What will I be doing when it comes?

I want to be with you – still,


though you may not be here.

I thought about this last night when stirring


mushrooms into olive oil warming in a cast iron pan,

not exactly close to nature,


though connected, in their slicing

and burnishment.


The last time we saw them in the wild


was the day we drove the perimeter

of a town eaten by fire


pockmarked acrid mountainside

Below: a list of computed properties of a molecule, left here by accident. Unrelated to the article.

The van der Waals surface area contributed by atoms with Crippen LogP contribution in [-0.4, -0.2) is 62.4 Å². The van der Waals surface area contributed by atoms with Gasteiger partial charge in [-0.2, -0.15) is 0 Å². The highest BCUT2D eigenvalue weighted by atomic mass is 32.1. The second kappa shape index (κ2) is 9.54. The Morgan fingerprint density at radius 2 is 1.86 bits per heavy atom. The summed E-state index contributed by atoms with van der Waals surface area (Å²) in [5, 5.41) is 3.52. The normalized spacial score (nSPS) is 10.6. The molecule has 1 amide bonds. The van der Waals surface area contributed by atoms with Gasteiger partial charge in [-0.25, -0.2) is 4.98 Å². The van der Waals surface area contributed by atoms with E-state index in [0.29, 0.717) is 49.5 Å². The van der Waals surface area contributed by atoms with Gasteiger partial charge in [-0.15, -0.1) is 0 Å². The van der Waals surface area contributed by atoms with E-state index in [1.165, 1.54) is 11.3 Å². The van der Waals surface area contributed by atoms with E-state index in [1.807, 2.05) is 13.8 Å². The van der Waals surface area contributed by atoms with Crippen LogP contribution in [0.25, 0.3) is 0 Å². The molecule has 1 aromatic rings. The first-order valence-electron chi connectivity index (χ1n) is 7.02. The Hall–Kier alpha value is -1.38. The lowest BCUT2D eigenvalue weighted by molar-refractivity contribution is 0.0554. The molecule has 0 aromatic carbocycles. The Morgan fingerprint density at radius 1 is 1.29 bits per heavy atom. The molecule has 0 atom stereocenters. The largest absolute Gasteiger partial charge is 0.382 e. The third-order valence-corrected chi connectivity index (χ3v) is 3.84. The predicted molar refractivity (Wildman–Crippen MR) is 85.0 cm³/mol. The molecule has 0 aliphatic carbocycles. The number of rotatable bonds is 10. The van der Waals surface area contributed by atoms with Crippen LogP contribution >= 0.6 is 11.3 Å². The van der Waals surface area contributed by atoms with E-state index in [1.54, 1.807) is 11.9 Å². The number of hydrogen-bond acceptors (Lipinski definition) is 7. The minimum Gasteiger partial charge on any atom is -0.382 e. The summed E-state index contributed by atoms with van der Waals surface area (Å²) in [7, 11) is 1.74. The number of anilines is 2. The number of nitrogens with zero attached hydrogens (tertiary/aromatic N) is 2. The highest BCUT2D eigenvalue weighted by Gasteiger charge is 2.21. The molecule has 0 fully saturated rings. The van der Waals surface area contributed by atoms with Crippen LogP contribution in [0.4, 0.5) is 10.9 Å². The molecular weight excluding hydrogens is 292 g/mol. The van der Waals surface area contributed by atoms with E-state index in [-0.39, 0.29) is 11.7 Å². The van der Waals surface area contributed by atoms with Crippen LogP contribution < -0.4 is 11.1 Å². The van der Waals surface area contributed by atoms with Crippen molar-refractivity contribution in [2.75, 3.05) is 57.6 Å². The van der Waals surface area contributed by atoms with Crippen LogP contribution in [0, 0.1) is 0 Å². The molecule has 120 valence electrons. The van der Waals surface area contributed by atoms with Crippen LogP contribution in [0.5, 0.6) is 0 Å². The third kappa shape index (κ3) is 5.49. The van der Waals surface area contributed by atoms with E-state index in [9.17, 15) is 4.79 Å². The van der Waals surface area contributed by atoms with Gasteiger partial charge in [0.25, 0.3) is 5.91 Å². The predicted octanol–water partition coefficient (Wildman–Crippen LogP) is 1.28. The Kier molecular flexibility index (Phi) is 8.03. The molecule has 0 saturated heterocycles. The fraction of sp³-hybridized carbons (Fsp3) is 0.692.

not yet scrubbed of smoke.


We kept going, the Russian River uncharred,

irrupted by spring and green.


At the start of that long hike early evening

you said, First to spot mushrooms wins.


I read about a study which found a spouse’s hand

calms worry most of all.


You were the first to see them –

then I thought they, like you, were grinning,


having pushed themselves through misty earth

turning so far on itself that it created the opposite


of fear, of the thick clock advancing.

In the bruised dark


gathering now, I remind myself

It is only evening of another day.


Soon your hand will find mine, or mine yours,

and in that place, What other shadows?


Not one, not found.